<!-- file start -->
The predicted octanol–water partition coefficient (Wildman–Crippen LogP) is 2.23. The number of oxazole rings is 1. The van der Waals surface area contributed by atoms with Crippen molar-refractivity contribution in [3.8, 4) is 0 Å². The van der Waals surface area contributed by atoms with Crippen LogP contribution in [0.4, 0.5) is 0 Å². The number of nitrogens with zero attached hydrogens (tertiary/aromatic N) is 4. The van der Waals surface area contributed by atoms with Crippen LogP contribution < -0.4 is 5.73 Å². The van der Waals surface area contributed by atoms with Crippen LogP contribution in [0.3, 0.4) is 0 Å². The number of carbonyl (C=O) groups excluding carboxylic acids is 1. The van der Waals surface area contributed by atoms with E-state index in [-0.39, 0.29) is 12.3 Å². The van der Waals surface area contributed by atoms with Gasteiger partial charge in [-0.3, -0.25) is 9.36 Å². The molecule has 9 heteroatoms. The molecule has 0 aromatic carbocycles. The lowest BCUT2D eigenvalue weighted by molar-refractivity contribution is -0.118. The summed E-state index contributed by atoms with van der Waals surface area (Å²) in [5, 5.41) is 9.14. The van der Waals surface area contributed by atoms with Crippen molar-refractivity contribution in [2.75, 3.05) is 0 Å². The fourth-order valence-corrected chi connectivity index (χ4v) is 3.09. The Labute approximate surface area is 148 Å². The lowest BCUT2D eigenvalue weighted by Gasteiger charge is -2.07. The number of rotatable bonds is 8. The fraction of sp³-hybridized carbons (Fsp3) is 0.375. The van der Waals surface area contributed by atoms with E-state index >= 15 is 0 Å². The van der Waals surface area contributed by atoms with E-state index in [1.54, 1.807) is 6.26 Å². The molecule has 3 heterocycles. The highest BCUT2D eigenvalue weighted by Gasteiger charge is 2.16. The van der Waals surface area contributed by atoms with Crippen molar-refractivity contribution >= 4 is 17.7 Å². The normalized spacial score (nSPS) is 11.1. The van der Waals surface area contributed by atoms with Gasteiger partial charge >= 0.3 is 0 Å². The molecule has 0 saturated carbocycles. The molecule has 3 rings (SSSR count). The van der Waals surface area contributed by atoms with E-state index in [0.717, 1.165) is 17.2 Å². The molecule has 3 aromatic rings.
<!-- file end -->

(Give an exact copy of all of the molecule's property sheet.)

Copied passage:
The predicted octanol–water partition coefficient (Wildman–Crippen LogP) is 2.23. The number of oxazole rings is 1. The van der Waals surface area contributed by atoms with Crippen molar-refractivity contribution in [3.8, 4) is 0 Å². The van der Waals surface area contributed by atoms with Crippen LogP contribution in [0.4, 0.5) is 0 Å². The number of nitrogens with zero attached hydrogens (tertiary/aromatic N) is 4. The van der Waals surface area contributed by atoms with Crippen LogP contribution < -0.4 is 5.73 Å². The van der Waals surface area contributed by atoms with Crippen LogP contribution in [0.3, 0.4) is 0 Å². The number of carbonyl (C=O) groups excluding carboxylic acids is 1. The van der Waals surface area contributed by atoms with E-state index in [-0.39, 0.29) is 12.3 Å². The van der Waals surface area contributed by atoms with Gasteiger partial charge in [-0.3, -0.25) is 9.36 Å². The molecule has 9 heteroatoms. The molecule has 0 aromatic carbocycles. The lowest BCUT2D eigenvalue weighted by molar-refractivity contribution is -0.118. The summed E-state index contributed by atoms with van der Waals surface area (Å²) in [5, 5.41) is 9.14. The van der Waals surface area contributed by atoms with Crippen molar-refractivity contribution in [2.75, 3.05) is 0 Å². The fourth-order valence-corrected chi connectivity index (χ4v) is 3.09. The Labute approximate surface area is 148 Å². The lowest BCUT2D eigenvalue weighted by Gasteiger charge is -2.07. The number of rotatable bonds is 8. The fraction of sp³-hybridized carbons (Fsp3) is 0.375. The van der Waals surface area contributed by atoms with E-state index >= 15 is 0 Å². The van der Waals surface area contributed by atoms with E-state index in [1.54, 1.807) is 6.26 Å². The molecule has 3 heterocycles. The highest BCUT2D eigenvalue weighted by Gasteiger charge is 2.16. The van der Waals surface area contributed by atoms with Crippen molar-refractivity contribution >= 4 is 17.7 Å². The normalized spacial score (nSPS) is 11.1. The van der Waals surface area contributed by atoms with Gasteiger partial charge >= 0.3 is 0 Å². The molecule has 0 saturated carbocycles. The molecule has 3 rings (SSSR count). The van der Waals surface area contributed by atoms with E-state index in [0.717, 1.165) is 17.2 Å². The molecule has 3 aromatic rings.